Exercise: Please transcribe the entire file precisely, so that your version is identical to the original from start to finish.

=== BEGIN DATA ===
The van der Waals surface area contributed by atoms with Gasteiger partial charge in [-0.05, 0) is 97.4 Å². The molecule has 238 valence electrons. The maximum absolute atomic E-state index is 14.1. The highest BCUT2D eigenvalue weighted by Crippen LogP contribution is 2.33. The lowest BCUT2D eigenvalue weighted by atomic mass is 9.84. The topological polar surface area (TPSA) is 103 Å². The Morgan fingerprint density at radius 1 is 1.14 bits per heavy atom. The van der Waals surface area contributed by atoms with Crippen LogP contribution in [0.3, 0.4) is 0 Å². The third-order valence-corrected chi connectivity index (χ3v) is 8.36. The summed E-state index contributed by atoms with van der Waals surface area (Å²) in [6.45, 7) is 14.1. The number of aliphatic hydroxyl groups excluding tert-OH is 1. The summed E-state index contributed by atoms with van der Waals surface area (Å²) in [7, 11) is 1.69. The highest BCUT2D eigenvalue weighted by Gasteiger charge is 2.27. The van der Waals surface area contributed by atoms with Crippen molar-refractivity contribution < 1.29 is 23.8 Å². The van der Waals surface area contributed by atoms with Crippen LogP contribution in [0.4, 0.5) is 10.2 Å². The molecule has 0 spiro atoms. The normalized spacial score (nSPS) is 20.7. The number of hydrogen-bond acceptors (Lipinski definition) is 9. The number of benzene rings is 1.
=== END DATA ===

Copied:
The van der Waals surface area contributed by atoms with Gasteiger partial charge in [-0.05, 0) is 97.4 Å². The molecule has 238 valence electrons. The maximum absolute atomic E-state index is 14.1. The highest BCUT2D eigenvalue weighted by Crippen LogP contribution is 2.33. The lowest BCUT2D eigenvalue weighted by atomic mass is 9.84. The topological polar surface area (TPSA) is 103 Å². The Morgan fingerprint density at radius 1 is 1.14 bits per heavy atom. The van der Waals surface area contributed by atoms with Crippen LogP contribution in [0.3, 0.4) is 0 Å². The third-order valence-corrected chi connectivity index (χ3v) is 8.36. The summed E-state index contributed by atoms with van der Waals surface area (Å²) in [6.45, 7) is 14.1. The number of aliphatic hydroxyl groups excluding tert-OH is 1. The summed E-state index contributed by atoms with van der Waals surface area (Å²) in [7, 11) is 1.69. The highest BCUT2D eigenvalue weighted by Gasteiger charge is 2.27. The van der Waals surface area contributed by atoms with Crippen molar-refractivity contribution < 1.29 is 23.8 Å². The van der Waals surface area contributed by atoms with Crippen LogP contribution in [0.4, 0.5) is 10.2 Å². The molecule has 0 spiro atoms. The normalized spacial score (nSPS) is 20.7. The number of hydrogen-bond acceptors (Lipinski definition) is 9. The number of benzene rings is 1.